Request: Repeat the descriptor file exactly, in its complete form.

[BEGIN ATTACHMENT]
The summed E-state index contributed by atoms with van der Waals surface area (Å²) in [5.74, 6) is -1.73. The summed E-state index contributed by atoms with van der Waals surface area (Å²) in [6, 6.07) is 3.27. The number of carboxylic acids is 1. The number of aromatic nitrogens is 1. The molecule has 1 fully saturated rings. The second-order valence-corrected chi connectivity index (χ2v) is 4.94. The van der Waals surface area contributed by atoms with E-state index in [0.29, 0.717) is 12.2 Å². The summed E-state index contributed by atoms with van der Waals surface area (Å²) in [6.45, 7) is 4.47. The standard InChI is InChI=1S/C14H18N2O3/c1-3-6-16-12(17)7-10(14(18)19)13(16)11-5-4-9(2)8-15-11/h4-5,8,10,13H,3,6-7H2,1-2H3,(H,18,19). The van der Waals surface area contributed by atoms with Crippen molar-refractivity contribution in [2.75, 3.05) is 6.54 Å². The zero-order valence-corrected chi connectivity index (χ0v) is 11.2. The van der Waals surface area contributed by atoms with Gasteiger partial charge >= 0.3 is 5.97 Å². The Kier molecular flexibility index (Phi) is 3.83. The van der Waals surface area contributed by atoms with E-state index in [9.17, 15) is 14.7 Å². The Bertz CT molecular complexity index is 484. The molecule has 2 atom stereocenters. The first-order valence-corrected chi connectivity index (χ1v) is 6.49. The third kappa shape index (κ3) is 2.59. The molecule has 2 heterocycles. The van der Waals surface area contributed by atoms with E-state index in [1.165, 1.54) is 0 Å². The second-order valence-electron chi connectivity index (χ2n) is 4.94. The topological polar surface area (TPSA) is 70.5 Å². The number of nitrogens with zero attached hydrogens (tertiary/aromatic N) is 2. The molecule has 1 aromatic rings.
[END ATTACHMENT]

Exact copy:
The summed E-state index contributed by atoms with van der Waals surface area (Å²) in [5.74, 6) is -1.73. The summed E-state index contributed by atoms with van der Waals surface area (Å²) in [6, 6.07) is 3.27. The number of carboxylic acids is 1. The number of aromatic nitrogens is 1. The molecule has 1 fully saturated rings. The second-order valence-corrected chi connectivity index (χ2v) is 4.94. The van der Waals surface area contributed by atoms with E-state index in [0.29, 0.717) is 12.2 Å². The summed E-state index contributed by atoms with van der Waals surface area (Å²) in [6.45, 7) is 4.47. The standard InChI is InChI=1S/C14H18N2O3/c1-3-6-16-12(17)7-10(14(18)19)13(16)11-5-4-9(2)8-15-11/h4-5,8,10,13H,3,6-7H2,1-2H3,(H,18,19). The van der Waals surface area contributed by atoms with Crippen molar-refractivity contribution in [2.75, 3.05) is 6.54 Å². The zero-order valence-corrected chi connectivity index (χ0v) is 11.2. The van der Waals surface area contributed by atoms with Gasteiger partial charge >= 0.3 is 5.97 Å². The Kier molecular flexibility index (Phi) is 3.83. The van der Waals surface area contributed by atoms with E-state index in [9.17, 15) is 14.7 Å². The Bertz CT molecular complexity index is 484. The molecule has 2 atom stereocenters. The first-order valence-corrected chi connectivity index (χ1v) is 6.49. The third kappa shape index (κ3) is 2.59. The molecule has 2 heterocycles. The van der Waals surface area contributed by atoms with E-state index in [1.165, 1.54) is 0 Å². The second-order valence-electron chi connectivity index (χ2n) is 4.94. The topological polar surface area (TPSA) is 70.5 Å². The number of nitrogens with zero attached hydrogens (tertiary/aromatic N) is 2. The molecule has 1 aromatic rings.